Suppose the US supreme court goes crazy and rules that the constitution means something it clearly does not mean. “This court finds there is no constitutional guarantee of freedom of speech”, for instance, even though the constitution says the exact opposite quite plainly. By what mechanism would the other two branches of government check-n-balance the court?
Could congress impeach the justices? It’s hard to claim that merely being wrong is “high crimes” against the nation, so unsure if that would fly. Even if it did, the court decision has already been handed down.
Simply ignore the court’s ruling? This obviously sets up incredibly bad precedent if the executive branch is allowed to ignore court rulings it doesn’t agree with.
Pass a constitutional amendment clarifying the point the court ruled on? But that wouldn’t change anything since the court could just delibertly misinterpret that amendment, too.
So what check-n-balace process exists to restrain a crazier-than-crazy court?
Yes, justices can be impeached and removed upon conviction. Remember that an impeachment trial is not a criminal trial, it is a legislative process, and the definition of “high crimes and misdemeanors” and the burden of proof is entirely up to them.
Even easier: increase the number of justices on the court, and appoint some new guys who you know will like you. Requires no constitutional amendment (the size of the court is set by statute) though it does require the cooperation of Congress and the president.
Don’t want to drag out the Constitution, but I recall impeachment being in their. There was a public call for the impeachment of William O. Douglas once, don’t recall the circumstances, don’t recall if any action was attempted. I recall statements made that a justice can only be impeached for actions taken after appointment to the court, but don’t of anything to back this up.
The simplest solution is for Congress to rewrite whatever law the Court struck down, taking the majority’s opinion as a guideline for what to leave in the new law, and what to take out.
If that’s not practical, Congress and the states can get together to pass a Constitutional amendment that specifically allows whatever it was the Court struck down. You may recall the 16th Amendment specifically allowed a federal income tax. That was in response to a Supreme Court ruling striking down the income tax.
A more extreme route would be the Franklin Roosevelt approach of trying to enlarge the Supreme Court and appoint a whole bunch of additional judges (who happen to agree with you) who would then outvote the existing judges.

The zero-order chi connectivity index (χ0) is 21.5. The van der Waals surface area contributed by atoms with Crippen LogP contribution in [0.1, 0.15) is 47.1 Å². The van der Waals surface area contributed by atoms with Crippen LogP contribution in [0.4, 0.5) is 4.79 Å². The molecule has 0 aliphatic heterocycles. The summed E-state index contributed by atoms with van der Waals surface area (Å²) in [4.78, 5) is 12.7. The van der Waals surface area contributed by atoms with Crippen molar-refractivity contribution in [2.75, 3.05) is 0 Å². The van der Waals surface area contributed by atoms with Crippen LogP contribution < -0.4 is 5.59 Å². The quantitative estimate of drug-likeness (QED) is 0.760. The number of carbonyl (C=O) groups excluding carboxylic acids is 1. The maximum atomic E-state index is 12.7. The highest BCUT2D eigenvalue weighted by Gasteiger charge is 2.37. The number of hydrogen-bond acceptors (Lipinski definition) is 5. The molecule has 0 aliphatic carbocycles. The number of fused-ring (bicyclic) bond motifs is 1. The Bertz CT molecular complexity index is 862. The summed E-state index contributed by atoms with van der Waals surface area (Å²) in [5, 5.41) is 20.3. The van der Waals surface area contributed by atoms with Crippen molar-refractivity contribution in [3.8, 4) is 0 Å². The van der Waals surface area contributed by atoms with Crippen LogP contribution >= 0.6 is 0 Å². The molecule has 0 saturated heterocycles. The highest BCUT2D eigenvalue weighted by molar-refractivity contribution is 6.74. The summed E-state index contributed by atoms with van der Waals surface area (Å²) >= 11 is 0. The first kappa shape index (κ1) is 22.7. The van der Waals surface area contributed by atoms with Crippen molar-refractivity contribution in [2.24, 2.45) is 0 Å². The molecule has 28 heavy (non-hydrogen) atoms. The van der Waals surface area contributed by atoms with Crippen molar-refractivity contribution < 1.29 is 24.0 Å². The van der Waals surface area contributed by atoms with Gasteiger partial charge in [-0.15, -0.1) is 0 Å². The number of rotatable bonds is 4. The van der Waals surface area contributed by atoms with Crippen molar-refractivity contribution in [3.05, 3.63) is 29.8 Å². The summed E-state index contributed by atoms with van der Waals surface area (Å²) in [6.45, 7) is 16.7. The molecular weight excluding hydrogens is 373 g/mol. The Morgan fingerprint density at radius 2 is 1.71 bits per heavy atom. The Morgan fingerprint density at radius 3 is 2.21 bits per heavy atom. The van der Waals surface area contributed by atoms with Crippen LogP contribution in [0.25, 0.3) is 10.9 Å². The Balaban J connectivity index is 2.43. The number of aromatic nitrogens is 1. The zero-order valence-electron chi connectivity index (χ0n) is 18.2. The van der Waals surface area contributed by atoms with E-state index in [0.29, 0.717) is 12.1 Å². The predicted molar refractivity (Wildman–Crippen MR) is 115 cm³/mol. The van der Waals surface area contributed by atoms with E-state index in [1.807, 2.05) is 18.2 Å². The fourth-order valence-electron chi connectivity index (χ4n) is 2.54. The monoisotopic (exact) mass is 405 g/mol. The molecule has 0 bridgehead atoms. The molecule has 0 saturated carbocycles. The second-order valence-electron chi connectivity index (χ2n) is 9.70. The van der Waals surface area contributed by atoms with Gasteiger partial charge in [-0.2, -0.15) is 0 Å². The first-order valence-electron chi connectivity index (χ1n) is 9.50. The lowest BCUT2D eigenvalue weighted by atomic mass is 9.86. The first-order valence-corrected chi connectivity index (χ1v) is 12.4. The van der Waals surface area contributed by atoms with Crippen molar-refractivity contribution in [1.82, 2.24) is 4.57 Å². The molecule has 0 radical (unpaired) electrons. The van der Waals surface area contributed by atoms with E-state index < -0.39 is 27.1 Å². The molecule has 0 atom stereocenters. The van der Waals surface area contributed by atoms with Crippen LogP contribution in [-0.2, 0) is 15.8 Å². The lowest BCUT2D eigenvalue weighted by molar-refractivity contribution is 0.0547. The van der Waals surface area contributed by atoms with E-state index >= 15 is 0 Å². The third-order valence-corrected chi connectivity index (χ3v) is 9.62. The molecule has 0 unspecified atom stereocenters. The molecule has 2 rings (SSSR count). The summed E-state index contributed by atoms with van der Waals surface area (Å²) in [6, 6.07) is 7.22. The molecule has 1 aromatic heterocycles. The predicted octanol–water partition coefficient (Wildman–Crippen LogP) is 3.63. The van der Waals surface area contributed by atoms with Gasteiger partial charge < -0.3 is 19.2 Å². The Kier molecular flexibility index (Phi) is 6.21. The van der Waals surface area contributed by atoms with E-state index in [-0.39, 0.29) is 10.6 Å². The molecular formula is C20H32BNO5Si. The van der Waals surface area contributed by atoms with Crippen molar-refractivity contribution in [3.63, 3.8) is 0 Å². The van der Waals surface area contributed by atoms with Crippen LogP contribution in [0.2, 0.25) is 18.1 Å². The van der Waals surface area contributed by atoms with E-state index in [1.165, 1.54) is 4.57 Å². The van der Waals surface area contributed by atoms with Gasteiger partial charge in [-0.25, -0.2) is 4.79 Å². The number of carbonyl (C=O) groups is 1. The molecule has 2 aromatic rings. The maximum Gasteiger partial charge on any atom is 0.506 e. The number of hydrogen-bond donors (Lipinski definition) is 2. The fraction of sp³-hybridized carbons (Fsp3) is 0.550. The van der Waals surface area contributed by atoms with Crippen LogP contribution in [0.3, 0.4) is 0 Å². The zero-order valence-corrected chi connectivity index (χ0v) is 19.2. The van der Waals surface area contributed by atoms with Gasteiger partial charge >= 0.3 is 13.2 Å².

Finally, I wouldn’t discount impeachment. The Constitution is notoriously vague on what an impeachable offense is. The House has the sole power to begin impeachment proceedings, and the Senate has the sole power to try an impeachment. There is no appeal.
I think a lot of these answers aren’t addressing the absurdity of the OP’s example, which is of a ruling that completely contradicts the plain wording of the Constitution “Congress shall make no law…abridging the freedom of speech”.
It’s all well and good to craft a new law, or to amend the Constitution to make something constitutional, but that doesn’t really do any good if the Court is making completely arbitrary rulings. What’s to stop them from claiming that your new law is equally invalid, or that the Amendment doesn’t say what you want it to say, or that the new justices were not properly selected, or that the Constitution doesn’t really give the legislature the power to impeach?
Once you’ve gone down the road of one branch of the government directly contradicting the Constitution, the answer is pretty much that you have a constitutional crisis and whoever has more guns on his side wins.
Without arguing about the possibility of the OPs scenario, I think the plain fact that the court would essentially be acting “insanely” would make it a political “slam dunk” to impeach the court in its entirety and get a new court in its place.
SCOTUS justices do not get impeached for the decisions they make because that would be unacceptable to the American public, and any congressional leaders who tried to start a move to impeach a justice for that reason would be committing political suicide. However, in the crazy scenario of a rogue SCOTUS doing things like ruling that Freedom of Speech no longer exists the situation would become such that any politician wishing to keep their jobs would be on board with the mass impeachment. It would probably be done very quickly and with overwhelming votes in the House for the articles of impeachment and overwhelming votes in the Senate for conviction/removal.